Neurotoxicity of Micrurus lemniscatus lemniscatus (South American coralsnake) venom in vertebrate neuromuscular preparations in vitro and neutralization by antivenom

Rafael S. Floriano, Raphael Schezaro-Ramos, Nelson J. Silva Jr, Fábio Bucaretchi, Edward G. Rowan, Stephen Hyslop

Research output: Contribution to journalArticle

Abstract

We investigated the effect of South American coralsnake (Micrurus lemniscatus lemniscatus) venom on neurotransmission in vertebrate nerve-muscle preparations in vitro. The venom (0.1-30 µg/ml) showed calcium-dependent PLA2 activity and caused irreversible neuromuscular blockade in chick biventer cervicis (BC) and mouse phrenic nerve-diaphragm (PND) preparations. In BC preparations, contractures to exogenous acetylcholine and carbachol (CCh), but not KCl, were abolished by venom concentrations ≥ 0.3 µg/ml; in PND preparations, the amplitude of the tetanic response was progressively attenuated, but with little tetanic fade. In low Ca2+ physiological solution, venom (10 µg/ml) caused neuromuscular blockade in PND preparations within ~ 10 min that was reversible by washing; the addition of Ca2+ immediately after the blockade temporarily restored the twitch responses, but did not prevent the progression to irreversible blockade. Venom (10 µg/ml) did not depolarize diaphragm muscle, prevent depolarization by CCh, or cause muscle contracture or histological damage. Venom (3 µg/ml) had a biphasic effect on the frequency of miniature end-plate potentials, but did not affect their amplitude; there was a progressive decrease in the amplitude of evoked end-plate potentials. The amplitude of compound action potentials in mouse sciatic nerve was unaffected by venom (10 µg/ml). Pre-incubation of venom with coralsnake antivenom (Instituto Butantan) at the recommended antivenom:venom ratio did not neutralize the neuromuscular blockade in PND preparations, but total neutralization was achieved with a tenfold greater volume of antivenom. The addition of antivenom after 50% and 80% blockade restored the twitch responses. These results show that M. lemniscatus lemniscatus venom causes potent, irreversible neuromuscular blockade, without myonecrosis. This blockade is apparently mediated by pre- and postsynaptic neurotoxins and can be reversed by coralsnake antivenom.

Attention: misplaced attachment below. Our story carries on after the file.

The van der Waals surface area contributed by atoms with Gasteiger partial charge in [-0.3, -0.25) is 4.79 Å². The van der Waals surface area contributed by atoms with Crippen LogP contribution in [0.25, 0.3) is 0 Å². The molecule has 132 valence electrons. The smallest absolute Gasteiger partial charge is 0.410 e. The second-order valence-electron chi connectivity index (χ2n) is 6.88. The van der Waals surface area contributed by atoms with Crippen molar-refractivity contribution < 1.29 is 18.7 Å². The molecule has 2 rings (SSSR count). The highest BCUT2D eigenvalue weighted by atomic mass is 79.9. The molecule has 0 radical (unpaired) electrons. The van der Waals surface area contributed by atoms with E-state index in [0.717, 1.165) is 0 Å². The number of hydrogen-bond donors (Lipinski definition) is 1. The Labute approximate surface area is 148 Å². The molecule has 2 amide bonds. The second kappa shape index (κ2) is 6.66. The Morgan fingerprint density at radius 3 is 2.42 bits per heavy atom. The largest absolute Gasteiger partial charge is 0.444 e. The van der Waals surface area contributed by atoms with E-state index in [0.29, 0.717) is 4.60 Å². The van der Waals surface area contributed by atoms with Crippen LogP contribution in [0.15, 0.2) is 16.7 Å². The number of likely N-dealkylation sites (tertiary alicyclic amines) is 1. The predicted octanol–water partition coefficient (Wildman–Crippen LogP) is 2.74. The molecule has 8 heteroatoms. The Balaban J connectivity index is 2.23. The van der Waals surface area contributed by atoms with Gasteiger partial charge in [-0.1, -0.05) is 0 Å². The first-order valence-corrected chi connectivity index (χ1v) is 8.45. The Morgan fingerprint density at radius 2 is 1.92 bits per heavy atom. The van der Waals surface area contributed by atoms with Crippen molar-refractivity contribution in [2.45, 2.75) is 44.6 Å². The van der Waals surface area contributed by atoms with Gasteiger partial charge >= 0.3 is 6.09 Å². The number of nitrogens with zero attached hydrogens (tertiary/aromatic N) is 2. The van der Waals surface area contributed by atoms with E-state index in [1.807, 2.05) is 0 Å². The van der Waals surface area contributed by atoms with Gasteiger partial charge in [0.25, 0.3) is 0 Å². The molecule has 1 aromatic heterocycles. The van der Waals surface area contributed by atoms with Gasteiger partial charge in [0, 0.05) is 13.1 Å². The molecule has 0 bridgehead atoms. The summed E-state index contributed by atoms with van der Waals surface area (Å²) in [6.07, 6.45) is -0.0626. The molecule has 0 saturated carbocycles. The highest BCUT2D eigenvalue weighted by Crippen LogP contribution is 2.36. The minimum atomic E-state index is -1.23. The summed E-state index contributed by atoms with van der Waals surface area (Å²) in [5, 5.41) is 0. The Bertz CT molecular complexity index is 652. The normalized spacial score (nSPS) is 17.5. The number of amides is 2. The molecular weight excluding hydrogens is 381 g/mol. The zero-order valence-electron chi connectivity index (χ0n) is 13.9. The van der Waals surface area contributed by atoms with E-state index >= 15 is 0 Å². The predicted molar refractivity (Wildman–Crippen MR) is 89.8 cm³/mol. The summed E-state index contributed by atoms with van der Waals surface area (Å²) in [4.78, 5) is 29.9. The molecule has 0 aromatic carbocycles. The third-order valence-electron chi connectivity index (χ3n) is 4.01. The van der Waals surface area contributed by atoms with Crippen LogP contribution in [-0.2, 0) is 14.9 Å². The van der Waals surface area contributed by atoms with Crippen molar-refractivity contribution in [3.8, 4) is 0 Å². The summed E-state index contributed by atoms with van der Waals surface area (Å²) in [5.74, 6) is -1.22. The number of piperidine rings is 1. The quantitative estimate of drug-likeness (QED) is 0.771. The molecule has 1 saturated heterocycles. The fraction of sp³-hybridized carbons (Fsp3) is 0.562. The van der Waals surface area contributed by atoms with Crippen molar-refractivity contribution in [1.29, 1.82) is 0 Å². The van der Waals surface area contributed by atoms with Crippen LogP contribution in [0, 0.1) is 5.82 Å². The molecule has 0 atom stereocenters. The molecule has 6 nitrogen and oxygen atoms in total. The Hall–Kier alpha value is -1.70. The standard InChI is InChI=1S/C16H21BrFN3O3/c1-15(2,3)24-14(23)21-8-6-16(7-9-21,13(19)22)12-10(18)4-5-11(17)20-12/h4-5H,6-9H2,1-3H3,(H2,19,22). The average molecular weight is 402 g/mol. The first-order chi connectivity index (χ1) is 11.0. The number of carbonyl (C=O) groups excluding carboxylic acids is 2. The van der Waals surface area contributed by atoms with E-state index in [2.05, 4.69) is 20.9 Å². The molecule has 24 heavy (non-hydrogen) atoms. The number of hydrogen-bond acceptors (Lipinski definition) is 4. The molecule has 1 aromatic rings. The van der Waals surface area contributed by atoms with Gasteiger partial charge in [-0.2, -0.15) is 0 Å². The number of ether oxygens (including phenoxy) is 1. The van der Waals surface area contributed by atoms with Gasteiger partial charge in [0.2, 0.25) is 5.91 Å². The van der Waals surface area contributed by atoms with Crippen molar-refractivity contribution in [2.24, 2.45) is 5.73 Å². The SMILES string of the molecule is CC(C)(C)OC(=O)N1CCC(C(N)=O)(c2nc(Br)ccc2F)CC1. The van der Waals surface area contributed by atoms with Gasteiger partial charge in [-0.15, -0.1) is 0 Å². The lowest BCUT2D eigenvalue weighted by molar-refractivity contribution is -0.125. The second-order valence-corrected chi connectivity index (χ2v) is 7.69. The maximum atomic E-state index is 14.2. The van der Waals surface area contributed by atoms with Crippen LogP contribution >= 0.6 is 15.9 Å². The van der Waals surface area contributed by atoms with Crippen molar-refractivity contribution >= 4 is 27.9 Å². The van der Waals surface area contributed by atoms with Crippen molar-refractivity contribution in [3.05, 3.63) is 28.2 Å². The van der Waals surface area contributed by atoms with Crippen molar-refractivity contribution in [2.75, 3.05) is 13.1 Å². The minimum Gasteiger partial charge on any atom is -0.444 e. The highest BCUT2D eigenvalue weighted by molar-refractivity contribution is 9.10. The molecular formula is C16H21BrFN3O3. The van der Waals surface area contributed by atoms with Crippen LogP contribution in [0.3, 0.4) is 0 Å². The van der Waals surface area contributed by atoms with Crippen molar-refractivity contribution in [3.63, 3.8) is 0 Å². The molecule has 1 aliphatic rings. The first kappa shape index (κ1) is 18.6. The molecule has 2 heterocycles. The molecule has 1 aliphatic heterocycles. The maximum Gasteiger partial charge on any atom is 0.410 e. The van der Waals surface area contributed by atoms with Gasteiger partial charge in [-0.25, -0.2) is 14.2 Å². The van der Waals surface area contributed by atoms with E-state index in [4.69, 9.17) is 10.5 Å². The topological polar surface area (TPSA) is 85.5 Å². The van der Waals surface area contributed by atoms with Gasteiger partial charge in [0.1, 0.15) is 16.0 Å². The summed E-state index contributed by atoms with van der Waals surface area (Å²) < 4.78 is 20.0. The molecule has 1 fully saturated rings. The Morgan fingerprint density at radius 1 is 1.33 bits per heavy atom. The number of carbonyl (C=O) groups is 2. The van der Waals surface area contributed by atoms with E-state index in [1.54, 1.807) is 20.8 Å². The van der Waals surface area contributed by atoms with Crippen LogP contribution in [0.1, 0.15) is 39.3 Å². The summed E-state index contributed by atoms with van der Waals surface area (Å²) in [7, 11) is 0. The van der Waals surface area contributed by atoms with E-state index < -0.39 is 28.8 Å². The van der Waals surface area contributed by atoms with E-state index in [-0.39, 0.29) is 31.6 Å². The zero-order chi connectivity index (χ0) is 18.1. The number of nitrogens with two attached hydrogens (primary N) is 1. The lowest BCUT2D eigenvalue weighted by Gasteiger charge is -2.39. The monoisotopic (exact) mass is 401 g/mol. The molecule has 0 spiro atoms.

LanguageEnglish
Pages2065-2086
Number of pages22
JournalArchives of Toxicology
Volume93
Issue number7
Early online date23 May 2019
DOIs
Publication statusPublished - 31 Jul 2019

Fingerprint

Antivenins
Elapidae
Venoms
Vertebrates
Diaphragms
Diaphragm
Phrenic Nerve
Neuromuscular Blockade
Muscle
Carbachol
Contracture
Electrophysiological Refractory Period
Miniature Postsynaptic Potentials
In Vitro Techniques
Muscles
Neuromuscular Junction
Excitatory Postsynaptic Potentials
Depolarization
Neurotoxins
Sciatic Nerve

Keywords

  • antivenom
  • α-Neurotoxin
  • Phospholipase A2 (β-neurotoxin
  • neutralization
  • neuromuscular blockade
  • coralsnake venom

Cite this

Floriano, Rafael S. ; Schezaro-Ramos, Raphael ; Silva Jr, Nelson J. ; Bucaretchi, Fábio ; Rowan, Edward G. ; Hyslop, Stephen. / Neurotoxicity of Micrurus lemniscatus lemniscatus (South American coralsnake) venom in vertebrate neuromuscular preparations in vitro and neutralization by antivenom. In: Archives of Toxicology. 2019 ; Vol. 93, No. 7. pp. 2065-2086.
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abstract = "We investigated the effect of South American coralsnake (Micrurus lemniscatus lemniscatus) venom on neurotransmission in vertebrate nerve-muscle preparations in vitro. The venom (0.1-30 µg/ml) showed calcium-dependent PLA2 activity and caused irreversible neuromuscular blockade in chick biventer cervicis (BC) and mouse phrenic nerve-diaphragm (PND) preparations. In BC preparations, contractures to exogenous acetylcholine and carbachol (CCh), but not KCl, were abolished by venom concentrations ≥ 0.3 µg/ml; in PND preparations, the amplitude of the tetanic response was progressively attenuated, but with little tetanic fade. In low Ca2+ physiological solution, venom (10 µg/ml) caused neuromuscular blockade in PND preparations within ~ 10 min that was reversible by washing; the addition of Ca2+ immediately after the blockade temporarily restored the twitch responses, but did not prevent the progression to irreversible blockade. Venom (10 µg/ml) did not depolarize diaphragm muscle, prevent depolarization by CCh, or cause muscle contracture or histological damage. Venom (3 µg/ml) had a biphasic effect on the frequency of miniature end-plate potentials, but did not affect their amplitude; there was a progressive decrease in the amplitude of evoked end-plate potentials. The amplitude of compound action potentials in mouse sciatic nerve was unaffected by venom (10 µg/ml). Pre-incubation of venom with coralsnake antivenom (Instituto Butantan) at the recommended antivenom:venom ratio did not neutralize the neuromuscular blockade in PND preparations, but total neutralization was achieved with a tenfold greater volume of antivenom. The addition of antivenom after 50{\%} and 80{\%} blockade restored the twitch responses. These results show that M. lemniscatus lemniscatus venom causes potent, irreversible neuromuscular blockade, without myonecrosis. This blockade is apparently mediated by pre- and postsynaptic neurotoxins and can be reversed by coralsnake antivenom.",